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Holley picks engineering firm for water, sidewalk projects

By Kristina Gabalski, Correspondent Posted 13 December 2017 at 8:05 am

HOLLEY – Village Board members on Tuesday evening authorized Mayor Brian Sorochty to sign engineering agreements pertaining to the village’s upcoming sidewalk and water improvements projects.

The village will contract with Wendel Engineering of Williamsville for both projects. Wendel will act as an engineering consultant for the sidewalk reconstruction project.

For the water improvements project, Sorochty will sign an Owner Engineer Agreement with Wendel for the Water System Improvements Grant.

The village will pay Wendel $167,675 for its work on the water system improvement project. Chatfield Engineering also submitted a proposal to the village at a cost of $189,430.

Sorochty said the village was not required to request proposals for the engineering work on the water project, but, “we had two very qualified engineers and we felt it was in the best interest of village residents to put out a request for proposals,” he explained.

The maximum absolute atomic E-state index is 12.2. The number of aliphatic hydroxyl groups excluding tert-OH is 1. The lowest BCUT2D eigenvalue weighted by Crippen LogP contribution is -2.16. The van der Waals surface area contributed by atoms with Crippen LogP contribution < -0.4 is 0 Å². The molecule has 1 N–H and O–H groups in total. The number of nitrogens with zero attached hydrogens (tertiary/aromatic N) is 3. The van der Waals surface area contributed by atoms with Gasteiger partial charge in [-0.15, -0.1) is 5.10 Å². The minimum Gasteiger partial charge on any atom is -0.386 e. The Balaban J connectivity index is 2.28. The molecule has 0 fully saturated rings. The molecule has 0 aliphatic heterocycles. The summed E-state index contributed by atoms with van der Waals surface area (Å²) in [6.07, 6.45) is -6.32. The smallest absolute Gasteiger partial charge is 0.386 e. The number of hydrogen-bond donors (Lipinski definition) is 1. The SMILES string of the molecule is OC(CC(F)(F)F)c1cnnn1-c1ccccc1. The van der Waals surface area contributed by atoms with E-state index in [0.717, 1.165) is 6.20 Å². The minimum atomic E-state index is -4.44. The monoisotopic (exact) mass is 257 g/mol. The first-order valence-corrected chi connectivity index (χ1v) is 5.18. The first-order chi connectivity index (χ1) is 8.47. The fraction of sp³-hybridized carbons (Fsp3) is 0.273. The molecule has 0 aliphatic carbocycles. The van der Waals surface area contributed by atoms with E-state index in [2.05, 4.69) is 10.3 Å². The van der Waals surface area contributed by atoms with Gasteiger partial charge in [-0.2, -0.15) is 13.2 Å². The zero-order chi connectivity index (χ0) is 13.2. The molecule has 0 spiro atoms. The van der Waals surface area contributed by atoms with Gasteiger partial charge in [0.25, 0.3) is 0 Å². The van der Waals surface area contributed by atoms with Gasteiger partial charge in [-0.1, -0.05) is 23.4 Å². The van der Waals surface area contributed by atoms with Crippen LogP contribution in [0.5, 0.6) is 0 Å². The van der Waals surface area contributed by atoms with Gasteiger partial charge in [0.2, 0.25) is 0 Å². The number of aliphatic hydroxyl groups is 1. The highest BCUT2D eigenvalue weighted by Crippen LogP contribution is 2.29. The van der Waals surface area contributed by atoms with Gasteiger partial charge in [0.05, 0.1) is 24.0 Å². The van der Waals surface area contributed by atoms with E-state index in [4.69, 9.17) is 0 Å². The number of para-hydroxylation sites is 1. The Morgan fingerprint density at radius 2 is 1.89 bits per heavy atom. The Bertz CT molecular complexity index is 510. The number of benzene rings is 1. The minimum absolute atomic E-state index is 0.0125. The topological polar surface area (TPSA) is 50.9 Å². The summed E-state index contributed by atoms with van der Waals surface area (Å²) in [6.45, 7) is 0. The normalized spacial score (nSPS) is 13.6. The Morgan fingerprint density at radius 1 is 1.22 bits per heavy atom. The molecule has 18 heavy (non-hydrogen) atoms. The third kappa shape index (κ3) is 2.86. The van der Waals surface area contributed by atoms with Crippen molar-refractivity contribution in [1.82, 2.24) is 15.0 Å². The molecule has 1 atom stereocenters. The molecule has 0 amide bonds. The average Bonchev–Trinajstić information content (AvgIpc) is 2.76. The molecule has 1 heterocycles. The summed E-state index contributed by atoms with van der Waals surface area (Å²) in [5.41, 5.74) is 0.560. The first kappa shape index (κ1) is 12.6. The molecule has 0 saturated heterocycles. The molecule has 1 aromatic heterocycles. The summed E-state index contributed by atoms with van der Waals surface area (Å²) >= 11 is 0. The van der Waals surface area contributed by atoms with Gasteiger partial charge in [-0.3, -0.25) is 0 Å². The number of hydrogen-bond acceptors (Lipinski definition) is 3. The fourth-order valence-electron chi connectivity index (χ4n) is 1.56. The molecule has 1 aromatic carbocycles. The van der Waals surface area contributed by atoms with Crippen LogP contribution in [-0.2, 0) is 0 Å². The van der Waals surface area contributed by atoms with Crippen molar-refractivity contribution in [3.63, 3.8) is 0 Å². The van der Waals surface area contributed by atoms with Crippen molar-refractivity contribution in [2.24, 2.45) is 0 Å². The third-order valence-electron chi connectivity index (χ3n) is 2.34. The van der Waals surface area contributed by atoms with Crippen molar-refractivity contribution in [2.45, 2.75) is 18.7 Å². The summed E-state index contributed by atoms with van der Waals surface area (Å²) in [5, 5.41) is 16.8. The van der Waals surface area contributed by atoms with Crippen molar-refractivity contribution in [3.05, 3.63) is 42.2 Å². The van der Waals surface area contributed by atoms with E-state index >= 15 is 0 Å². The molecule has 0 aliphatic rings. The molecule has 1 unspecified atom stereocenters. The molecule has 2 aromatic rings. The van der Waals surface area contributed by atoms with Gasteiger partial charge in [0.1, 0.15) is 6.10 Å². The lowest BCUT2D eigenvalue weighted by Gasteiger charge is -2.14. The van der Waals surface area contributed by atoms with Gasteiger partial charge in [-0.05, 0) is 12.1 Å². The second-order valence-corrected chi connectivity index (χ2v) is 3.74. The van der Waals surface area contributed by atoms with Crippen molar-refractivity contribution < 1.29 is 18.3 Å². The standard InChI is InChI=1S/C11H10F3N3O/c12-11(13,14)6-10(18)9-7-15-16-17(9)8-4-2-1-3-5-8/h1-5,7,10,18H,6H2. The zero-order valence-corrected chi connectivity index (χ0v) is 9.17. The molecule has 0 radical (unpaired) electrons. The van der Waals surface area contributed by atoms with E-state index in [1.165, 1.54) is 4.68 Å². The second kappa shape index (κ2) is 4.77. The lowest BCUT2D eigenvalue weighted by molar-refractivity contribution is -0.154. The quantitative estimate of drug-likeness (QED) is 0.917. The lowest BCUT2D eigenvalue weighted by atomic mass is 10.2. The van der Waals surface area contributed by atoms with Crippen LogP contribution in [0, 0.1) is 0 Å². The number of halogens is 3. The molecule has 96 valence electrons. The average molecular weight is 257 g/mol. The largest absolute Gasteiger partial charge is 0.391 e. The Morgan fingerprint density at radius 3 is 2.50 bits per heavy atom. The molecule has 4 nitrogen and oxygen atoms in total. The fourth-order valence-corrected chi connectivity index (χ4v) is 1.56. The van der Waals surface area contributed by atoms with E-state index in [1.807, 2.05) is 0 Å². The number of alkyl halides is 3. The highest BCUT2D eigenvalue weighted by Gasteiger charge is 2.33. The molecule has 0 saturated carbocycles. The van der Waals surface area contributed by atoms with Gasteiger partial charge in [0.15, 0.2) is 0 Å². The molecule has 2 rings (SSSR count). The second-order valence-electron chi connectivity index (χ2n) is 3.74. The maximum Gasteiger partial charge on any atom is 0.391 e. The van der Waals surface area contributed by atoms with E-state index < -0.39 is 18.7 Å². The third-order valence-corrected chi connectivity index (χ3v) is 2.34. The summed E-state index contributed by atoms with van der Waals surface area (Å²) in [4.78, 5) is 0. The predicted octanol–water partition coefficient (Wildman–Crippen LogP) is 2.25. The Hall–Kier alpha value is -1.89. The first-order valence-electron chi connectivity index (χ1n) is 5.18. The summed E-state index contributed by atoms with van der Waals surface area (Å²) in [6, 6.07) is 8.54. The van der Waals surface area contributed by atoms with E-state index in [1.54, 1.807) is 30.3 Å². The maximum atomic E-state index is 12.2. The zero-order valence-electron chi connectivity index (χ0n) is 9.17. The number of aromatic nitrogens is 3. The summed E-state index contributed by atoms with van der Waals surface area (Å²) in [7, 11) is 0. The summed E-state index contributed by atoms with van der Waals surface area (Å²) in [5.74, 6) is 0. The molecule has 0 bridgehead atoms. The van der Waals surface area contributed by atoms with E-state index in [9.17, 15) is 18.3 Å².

The sidewalk and water projects, “mirror each other exactly,” Sorochty noted, and having the same engineering firm for both will create, “both practical and operational savings.”  He said Wendel is, “supremely qualified to do the work.”

The village received a TAP grant of $1.78 million to construct curbs and sidewalks that are compliant with the Americans with Disabilities Act.  Additionally, the village received nearly $1.3 million from the state for upgrades to the water system through the Water Infrastructure Improvement Act, as well as the Intermunicipal Water Infrastructure Grants Program.

In other business Tuesday, trustees approved spending $25,950 for the purchase of a transformer by the municipal electric department.

The purchase is being made for the thermal treatment of contaminated soil and water at the former Diaz site in the village. Sorochty said the village will be reimbursed by the Diaz site bursar for the purchase.  Once the remediation work is done, the transformer will become the village’s asset, the mayor said.

The federal Environmental Protection Agency is overseeing the remediation project.

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